It is good to remember, especially in light of these presidential primaries, that no era is without its share of baffling endorsements. Andrew Carnegie, whose imperious steel mills did more than perhaps anyone to antagonize the neo-transcendentalist folklore of Leaves of Grass, called Walt Whitman the greatest poet America has produced.
Out of the many poems Whitman wrote on the effects of industrial change, perhaps none is as poignant as “To A Stranger.”
In the poem, Whitman deconstructs the concept of “stranger,” using the language of warmth, intimacy, and closeness to contrast against the usual associations our minds make about strangers. The paradox is that Whitman speaks of the passing stranger as though he or she (the poem does not reveal) were his lifelong friend. From where is Whitman sensing this connection?
Whitman directs his poetic imagination toward a counterfactual: If life had been different, wouldn’t their relationship also be?
Observing the stranger, Whitman sees past the distance society has placed between them and contemplates having lived a life in close proximity, in friendship, in romantic relationship even, with him or her. Whitman redefines the concept by suggesting that being a stranger is contingent on how society is ordered.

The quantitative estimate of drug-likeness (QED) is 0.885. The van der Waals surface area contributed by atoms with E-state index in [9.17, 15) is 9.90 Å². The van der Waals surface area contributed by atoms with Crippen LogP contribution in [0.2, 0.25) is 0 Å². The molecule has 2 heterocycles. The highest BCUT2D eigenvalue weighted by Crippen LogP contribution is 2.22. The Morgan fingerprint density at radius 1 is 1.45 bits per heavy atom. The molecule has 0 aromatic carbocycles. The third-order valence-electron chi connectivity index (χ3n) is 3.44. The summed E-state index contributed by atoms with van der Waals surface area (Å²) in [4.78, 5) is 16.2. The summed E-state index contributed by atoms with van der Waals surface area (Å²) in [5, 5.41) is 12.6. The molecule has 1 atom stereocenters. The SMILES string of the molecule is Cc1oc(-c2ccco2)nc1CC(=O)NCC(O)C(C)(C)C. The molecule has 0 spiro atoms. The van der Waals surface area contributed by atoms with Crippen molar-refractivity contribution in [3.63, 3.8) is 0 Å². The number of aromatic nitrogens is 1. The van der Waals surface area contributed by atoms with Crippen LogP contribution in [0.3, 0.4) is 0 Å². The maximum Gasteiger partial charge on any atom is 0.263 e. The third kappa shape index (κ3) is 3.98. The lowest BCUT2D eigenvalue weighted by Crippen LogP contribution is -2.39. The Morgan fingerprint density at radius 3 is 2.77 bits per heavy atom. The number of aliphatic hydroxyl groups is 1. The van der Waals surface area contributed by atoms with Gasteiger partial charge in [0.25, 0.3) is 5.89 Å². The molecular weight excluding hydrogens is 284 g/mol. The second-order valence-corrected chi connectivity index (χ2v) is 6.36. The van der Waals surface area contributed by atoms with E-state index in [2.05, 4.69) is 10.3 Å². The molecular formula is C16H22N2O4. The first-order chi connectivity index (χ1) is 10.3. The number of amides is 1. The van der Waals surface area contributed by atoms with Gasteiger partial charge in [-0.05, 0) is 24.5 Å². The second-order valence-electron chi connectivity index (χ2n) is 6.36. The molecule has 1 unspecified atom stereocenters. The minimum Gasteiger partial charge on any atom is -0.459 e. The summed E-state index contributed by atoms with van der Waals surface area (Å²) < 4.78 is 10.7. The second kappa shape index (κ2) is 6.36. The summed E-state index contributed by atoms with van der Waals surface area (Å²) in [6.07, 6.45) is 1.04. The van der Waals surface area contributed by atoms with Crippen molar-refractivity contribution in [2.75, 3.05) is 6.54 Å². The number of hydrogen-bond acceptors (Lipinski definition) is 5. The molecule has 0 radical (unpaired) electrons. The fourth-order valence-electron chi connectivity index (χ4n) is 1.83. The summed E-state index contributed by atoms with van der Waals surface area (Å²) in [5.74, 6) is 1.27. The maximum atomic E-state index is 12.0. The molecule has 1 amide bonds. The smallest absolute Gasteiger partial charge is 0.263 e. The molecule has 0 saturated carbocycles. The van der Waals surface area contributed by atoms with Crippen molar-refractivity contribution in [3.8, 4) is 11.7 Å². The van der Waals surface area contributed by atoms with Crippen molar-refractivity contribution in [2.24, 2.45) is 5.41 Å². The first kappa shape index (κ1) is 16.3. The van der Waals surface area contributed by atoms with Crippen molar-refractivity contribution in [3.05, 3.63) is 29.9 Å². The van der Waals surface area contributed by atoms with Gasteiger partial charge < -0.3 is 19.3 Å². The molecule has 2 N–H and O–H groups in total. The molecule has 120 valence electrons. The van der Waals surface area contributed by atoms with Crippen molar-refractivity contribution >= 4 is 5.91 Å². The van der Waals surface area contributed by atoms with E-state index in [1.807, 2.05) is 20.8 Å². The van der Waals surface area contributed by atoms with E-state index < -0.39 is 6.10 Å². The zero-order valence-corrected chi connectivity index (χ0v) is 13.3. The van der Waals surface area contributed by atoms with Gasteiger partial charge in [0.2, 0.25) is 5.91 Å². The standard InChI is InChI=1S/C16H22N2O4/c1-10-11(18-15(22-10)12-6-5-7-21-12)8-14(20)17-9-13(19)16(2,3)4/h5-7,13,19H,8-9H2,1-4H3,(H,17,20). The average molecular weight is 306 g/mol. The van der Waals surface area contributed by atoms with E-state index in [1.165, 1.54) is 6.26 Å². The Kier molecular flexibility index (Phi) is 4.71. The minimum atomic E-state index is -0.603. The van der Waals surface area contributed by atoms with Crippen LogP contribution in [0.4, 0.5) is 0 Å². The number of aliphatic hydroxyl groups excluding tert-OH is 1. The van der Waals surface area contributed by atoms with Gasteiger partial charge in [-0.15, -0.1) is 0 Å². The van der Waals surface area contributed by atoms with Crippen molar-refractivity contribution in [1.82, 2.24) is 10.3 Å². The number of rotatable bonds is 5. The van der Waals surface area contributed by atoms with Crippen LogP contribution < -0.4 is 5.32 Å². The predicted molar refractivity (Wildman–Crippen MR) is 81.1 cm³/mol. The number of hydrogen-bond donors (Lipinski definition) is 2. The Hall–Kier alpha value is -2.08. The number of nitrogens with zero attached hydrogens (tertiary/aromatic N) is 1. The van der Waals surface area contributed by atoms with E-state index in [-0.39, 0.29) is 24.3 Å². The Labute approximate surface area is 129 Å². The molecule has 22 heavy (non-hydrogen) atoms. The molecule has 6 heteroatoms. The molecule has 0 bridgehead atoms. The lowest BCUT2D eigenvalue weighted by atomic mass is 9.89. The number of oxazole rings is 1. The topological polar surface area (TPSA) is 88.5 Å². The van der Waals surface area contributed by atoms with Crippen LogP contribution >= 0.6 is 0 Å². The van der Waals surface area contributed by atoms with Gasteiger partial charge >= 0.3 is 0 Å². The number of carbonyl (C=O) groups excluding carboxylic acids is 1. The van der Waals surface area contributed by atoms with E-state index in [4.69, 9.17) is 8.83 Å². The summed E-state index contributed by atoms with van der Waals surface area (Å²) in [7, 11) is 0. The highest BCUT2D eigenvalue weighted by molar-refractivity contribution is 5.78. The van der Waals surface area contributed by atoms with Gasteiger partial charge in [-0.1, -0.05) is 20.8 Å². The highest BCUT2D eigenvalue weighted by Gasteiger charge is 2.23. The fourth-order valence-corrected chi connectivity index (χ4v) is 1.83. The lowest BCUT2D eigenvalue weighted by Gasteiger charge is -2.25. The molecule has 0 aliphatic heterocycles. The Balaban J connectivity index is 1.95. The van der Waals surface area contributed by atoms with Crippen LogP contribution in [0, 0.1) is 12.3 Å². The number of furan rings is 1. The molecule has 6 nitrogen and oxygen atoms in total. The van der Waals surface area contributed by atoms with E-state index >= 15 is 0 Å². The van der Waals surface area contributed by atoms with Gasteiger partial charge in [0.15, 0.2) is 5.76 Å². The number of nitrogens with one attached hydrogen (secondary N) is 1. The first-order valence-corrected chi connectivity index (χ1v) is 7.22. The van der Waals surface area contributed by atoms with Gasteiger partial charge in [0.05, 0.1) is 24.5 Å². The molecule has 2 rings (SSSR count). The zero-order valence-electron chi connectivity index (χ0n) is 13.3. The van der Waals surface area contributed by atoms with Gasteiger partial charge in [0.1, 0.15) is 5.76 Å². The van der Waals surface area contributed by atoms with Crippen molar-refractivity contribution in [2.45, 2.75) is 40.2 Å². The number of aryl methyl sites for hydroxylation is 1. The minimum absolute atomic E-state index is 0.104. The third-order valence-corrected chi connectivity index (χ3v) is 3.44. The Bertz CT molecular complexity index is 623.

By the time Whitman was writing, large scale urbanization is underway, obliterating the relational categories that had characterized communal life since the country’s founding. One of the effects of mass movement away from rural America and into dense urban environments was a shift in how Americans related to each other as fellow residents. Over time, the knowability of those with whom one shares a space is challenged by the demands of city living.
It began to be obvious, after a while, to the new inhabitants of our country’s emerging urban centers that knowing the inhabitants of one’s city with the kind of depth available to those in rural contexts is no longer possible. There are just too many people. A city of strangers. But where are the neighbors?
Whitman realized something. A stranger is only seen as such due to the sociological circumstances of urbanization. In another context, the same person who is now a stranger would have been a friend, a neighbor, a lover. This is the force of Whitman’s line: “I have somewhere surely lived a life of joy with you.”
Had Whitman and his stranger lived in the country, the two would have been in each other’s lives in a far more significant way. Whitman’s point is that the historical accident of living in a densely populated city has altered the dynamics of how human beings relate to each other. We have not undergone an intrinsic change; what has changed is an external circumstance, prompting an artificial modification in human relatability.